A relic of the past that I chanced upon this week in a collection I acquired is the visitor log of a famed bookstore in the Lower East Side of old, active from pre-WWII through 1979. Known by the name of its proprietor, Bernard Morgenstern, the visitor log contained autographs and addresses and occasional inscriptions from the store’s visitors. At the time, the Lower East side contained a large selection of Jewish bookstores, and scholars, rabbis, authors, academics and anyone interested in the Jewish printed world would spend much of their free time hopping from one bookstore to another. In close proximity at this time, one could find Rosmarin (Om Publishing) on Ludlow Street; Levine and Berger on Eldridge Street; Biegeleisen on Division Street; Rabinowitz, Druckerman and Waxer on Canal Street; Fricklas on Rivington Street; Feldheim and Morgenstern on East Broadway and many others. While by the 1950s the various denominations and religious affiliations of the Jews had parted their ways and often found no reason to interact with each other on a daily basis, the bookstores would serve as a meeting ground for the exchange of ideas and conversation.
This visitor log, containing over 1,000 names of the who’s who of the Jewish book world, is a window into the atmosphere that reigned in these bookshops. We find alongside each other, Rabbis Solomon Freehoff, Nosson Wachtfogel, Novominsker Rebbe and Baruch Mordechai Ezrachi. Numerous famous Yiddish writers stopped by the shop with inscriptions of Chaim Grade and Elie Wiesel, among others. Artists who signed in include Saul Raskin, Note Kozlovsky and Morris Katz. A family trip resulted in the inscription of Rabbi Eliezer Silver, his son Rabbi David Silver and his son-in-law Rabbi Yehuda Gershuni. Another family visit occurred with the result of the autographs of R. Moshe, Ahron and Haym Soloveitchik. Famous book collectors and dealers stopped by the shop as well, and we found visits from Michael M. Zagayski, R. Osher Katzman, R. Yaakov Kagan, Israel Friedman among many others.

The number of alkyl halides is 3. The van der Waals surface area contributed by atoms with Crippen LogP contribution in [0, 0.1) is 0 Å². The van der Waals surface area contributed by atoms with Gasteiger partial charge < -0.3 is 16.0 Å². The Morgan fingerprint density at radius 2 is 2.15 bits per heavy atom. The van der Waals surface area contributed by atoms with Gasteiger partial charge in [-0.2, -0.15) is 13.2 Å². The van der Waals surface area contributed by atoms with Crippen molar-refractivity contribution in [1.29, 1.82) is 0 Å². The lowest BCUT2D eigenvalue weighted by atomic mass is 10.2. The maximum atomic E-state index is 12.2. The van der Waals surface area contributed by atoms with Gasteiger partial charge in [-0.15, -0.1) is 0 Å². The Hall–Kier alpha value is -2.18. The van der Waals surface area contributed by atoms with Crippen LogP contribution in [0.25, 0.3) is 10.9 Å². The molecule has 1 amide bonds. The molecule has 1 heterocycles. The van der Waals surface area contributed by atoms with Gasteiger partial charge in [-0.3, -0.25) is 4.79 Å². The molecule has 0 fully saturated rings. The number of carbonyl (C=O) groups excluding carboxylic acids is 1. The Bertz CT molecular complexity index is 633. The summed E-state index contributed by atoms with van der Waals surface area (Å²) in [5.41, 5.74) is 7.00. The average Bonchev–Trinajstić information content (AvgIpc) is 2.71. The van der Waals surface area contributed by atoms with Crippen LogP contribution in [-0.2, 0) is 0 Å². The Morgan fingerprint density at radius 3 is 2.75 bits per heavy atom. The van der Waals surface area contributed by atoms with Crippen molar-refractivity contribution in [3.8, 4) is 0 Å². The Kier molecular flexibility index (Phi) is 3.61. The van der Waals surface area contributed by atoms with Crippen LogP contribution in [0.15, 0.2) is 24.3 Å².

Writing of the bookstore in this period, Dr. Dovid Katz (son of Yiddish poet Menke Katz) wrote:
My first year at Columbia, with all its “requirements” (from astronomy to track), gave no scope. One of my favorite escapes was walking through the Lower East Side (an equivalent of sorts to London’s Whitechapel). I stumbled into Bernard Morgenstern’s Jewish bookshop at 150 East Broadway. Only old Morgenstern could remove a book from the middle of one of the huge stacks without it toppling. There was a big sign in Yiddish and English: “Do Not Touch Anything!” (Signs on the Lower East Side never said “Please”.)
Morgenstern was a life-long bachelor and in 1979 as he aged, he sold his entire remaining stock to the University of Florida. The acquisition was made by the then new librarian at the university, Robert Singerman, whose recollection of the bookstore was: “I had learnt that Bernard Morgenstern, the owner of a secondhand bookstore on New York’s Lower East Side, was keen to sell his entire inventory (around 10,000 imprints, mostly from the 19th and 20th centuries, including books, pamphlets and other ephemera of which about 60% was in Yiddish). In Morgenstern’s bookstore – where books were precariously piled everywhere on the floor, in corners, on shelves beyond reach – I found many treasures, including editions of all the major Yiddish novelists, poets and dramatists as well as many little-known authors and scarce titles.”
While demographic shifts and the rise of the internet has eradicated any Jewish book-row, this visitor log allowed me to recreate in my mind the world that was, and perhaps one day will be again.